rediff.com

NewsApp (Free)

Read news as it happens
Download NewsApp

Available on  

Rediff News  All News 
Rediff.com  » News » The HuJI-B links in India must be re-examined

The HuJI-B links in India must be re-examined

September 09, 2011 15:39 IST

It has been reported that three claims of responsibility have been received by the investigating authorities in the wake of the explosion outside the Delhi high court on Wednesday.

All the claims have been made through emails sent from cyber cafes. The first email purports to be from the Harkat-ul-Jihad-al-Islami and the second from the Indian Mujahideen. The authenticity of the three emails has not so far been established.

The third email claiming responsibility for the Delhi blast, which was sent in a numerical code, has been deciphered. While the NIA has decided not reveal the source or the details of the mail, Gujarat, and specifically, Ahmedabad has been named as terror targets.

The HuJI, which came into existence during the Afghan jihad against the Soviet troops in the 1980s, has a presence in Pakistan as well as Bangladesh. The Pakistani branch is referred to by terrorism experts as HuJI and the Bangladesh branch as HUJI-B.

The HUJI, with which Ilyas Ibrahim of the so-called 313 Brigade used to be associated, was active in Jammu & Kashmir, but not in Indian Territory outside Jammu and Kashmir. HUJI-B was active in the Indian territory outside J&K.

The Special Task Force of the Uttar Pradesh police, which investigated the two explosions at a temple and a local railway station at Varanasi on March 7, 2006, announced on April 5, 2006, that its investigation had established that the two explosions were carried out by three terrorists of the HuJI-B, with local help provided by one Walilullah, the Imam of a mosque at Phulpur in Allahabad, and five others.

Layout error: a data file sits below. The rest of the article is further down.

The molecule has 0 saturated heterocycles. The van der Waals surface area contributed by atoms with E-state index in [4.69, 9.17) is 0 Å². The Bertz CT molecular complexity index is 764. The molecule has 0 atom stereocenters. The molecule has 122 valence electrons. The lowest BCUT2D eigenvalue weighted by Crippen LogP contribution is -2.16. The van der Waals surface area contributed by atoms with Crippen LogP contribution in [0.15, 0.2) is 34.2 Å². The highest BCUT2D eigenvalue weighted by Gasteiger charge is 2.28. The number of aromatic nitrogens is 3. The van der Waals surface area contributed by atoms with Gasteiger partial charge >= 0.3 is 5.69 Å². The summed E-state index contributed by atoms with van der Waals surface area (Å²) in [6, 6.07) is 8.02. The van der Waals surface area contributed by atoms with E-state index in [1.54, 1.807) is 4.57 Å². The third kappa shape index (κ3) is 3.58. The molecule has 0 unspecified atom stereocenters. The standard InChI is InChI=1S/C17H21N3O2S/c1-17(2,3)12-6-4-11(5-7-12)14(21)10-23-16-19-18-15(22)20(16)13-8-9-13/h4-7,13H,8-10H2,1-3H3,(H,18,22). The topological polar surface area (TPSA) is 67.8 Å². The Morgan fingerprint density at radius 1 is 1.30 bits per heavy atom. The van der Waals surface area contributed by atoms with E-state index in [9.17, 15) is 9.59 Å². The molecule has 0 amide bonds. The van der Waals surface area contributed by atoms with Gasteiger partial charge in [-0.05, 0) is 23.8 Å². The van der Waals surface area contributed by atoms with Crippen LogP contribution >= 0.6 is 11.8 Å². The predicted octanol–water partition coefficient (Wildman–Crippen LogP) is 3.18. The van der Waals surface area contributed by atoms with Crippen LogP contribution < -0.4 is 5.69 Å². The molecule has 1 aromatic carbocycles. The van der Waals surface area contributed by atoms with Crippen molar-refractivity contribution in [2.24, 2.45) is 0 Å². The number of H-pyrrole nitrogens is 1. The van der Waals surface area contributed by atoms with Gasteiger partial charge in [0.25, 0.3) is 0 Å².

While Walilullah and the five others, who had helped the three terrorists from Bangladesh, were arrested, the three terrorists, who actually carried out the explosions, managed to escape to Bangladesh after carrying out the terrorist strikes. 20 innocent civilians were killed in the two explosions. The UP Police described Walilullah as the Eastern UP Area Commander of HuJI-B.

In a confessional statement, Walilullah reportedly cited the demolition of the Babri Masjid in Ayodhya in December 1992 by a Hindu mob and the anti-Muslim riots in Gujarat in February, 2002, as the reasons for the terrorist strikes against the temple and at the railway station. He projected the twin blasts as acts of reprisal terrorism.

He gave the names of the three persons, who came from Bangladesh to carry out the explosions, as Bashiruddin alias Bashir, Mustafiz and Zakaria, all Bangladeshi nationals.

According to his version, they had studied along with him at the Deoband seminary in UP some years ago and he had been in touch with them since then.

Walilullah had once been arrested by the Allahabad Police in 2001 on suspicion of his links with the Jaish-e-Mohammad of Pakistan. He was released after eight months without being prosecuted. Bashiruddin took him to Bangladesh in June 2004 and introduced him to one Maulana Asadullah of HuJI-B, who enrolled him into the organisation and appointed him as its Area Commander for Eastern UP.